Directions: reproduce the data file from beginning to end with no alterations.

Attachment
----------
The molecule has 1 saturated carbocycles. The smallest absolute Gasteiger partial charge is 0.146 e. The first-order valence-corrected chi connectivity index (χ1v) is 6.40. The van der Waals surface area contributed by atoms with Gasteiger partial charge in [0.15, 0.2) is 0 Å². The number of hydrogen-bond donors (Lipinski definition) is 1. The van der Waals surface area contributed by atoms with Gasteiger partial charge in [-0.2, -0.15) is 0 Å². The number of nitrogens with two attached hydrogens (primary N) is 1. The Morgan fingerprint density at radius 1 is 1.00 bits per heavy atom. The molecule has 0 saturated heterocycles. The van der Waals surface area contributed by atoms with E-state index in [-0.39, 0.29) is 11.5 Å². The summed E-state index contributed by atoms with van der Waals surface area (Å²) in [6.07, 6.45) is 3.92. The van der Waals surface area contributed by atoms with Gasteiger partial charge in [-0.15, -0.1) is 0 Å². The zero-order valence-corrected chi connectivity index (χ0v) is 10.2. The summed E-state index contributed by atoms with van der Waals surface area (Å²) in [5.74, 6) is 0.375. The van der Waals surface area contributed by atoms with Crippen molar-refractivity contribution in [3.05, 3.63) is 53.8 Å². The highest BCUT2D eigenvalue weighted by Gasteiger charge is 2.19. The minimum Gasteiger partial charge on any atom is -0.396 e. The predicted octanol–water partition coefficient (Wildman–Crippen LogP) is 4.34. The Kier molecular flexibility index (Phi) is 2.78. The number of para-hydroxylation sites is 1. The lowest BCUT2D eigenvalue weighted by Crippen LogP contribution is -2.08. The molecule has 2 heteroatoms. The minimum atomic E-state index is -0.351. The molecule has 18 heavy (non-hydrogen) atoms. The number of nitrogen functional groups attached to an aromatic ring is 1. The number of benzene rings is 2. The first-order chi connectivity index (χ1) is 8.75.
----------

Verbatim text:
The molecule has 1 saturated carbocycles. The smallest absolute Gasteiger partial charge is 0.146 e. The first-order valence-corrected chi connectivity index (χ1v) is 6.40. The van der Waals surface area contributed by atoms with Gasteiger partial charge in [0.15, 0.2) is 0 Å². The number of hydrogen-bond donors (Lipinski definition) is 1. The van der Waals surface area contributed by atoms with Gasteiger partial charge in [-0.2, -0.15) is 0 Å². The number of nitrogens with two attached hydrogens (primary N) is 1. The Morgan fingerprint density at radius 1 is 1.00 bits per heavy atom. The molecule has 0 saturated heterocycles. The van der Waals surface area contributed by atoms with E-state index in [-0.39, 0.29) is 11.5 Å². The summed E-state index contributed by atoms with van der Waals surface area (Å²) in [6.07, 6.45) is 3.92. The van der Waals surface area contributed by atoms with Gasteiger partial charge in [-0.15, -0.1) is 0 Å². The zero-order valence-corrected chi connectivity index (χ0v) is 10.2. The summed E-state index contributed by atoms with van der Waals surface area (Å²) in [5.74, 6) is 0.375. The van der Waals surface area contributed by atoms with Crippen molar-refractivity contribution in [3.05, 3.63) is 53.8 Å². The highest BCUT2D eigenvalue weighted by Gasteiger charge is 2.19. The minimum Gasteiger partial charge on any atom is -0.396 e. The predicted octanol–water partition coefficient (Wildman–Crippen LogP) is 4.34. The Kier molecular flexibility index (Phi) is 2.78. The number of para-hydroxylation sites is 1. The lowest BCUT2D eigenvalue weighted by Crippen LogP contribution is -2.08. The molecule has 2 heteroatoms. The minimum atomic E-state index is -0.351. The molecule has 18 heavy (non-hydrogen) atoms. The number of nitrogen functional groups attached to an aromatic ring is 1. The number of benzene rings is 2. The first-order chi connectivity index (χ1) is 8.75.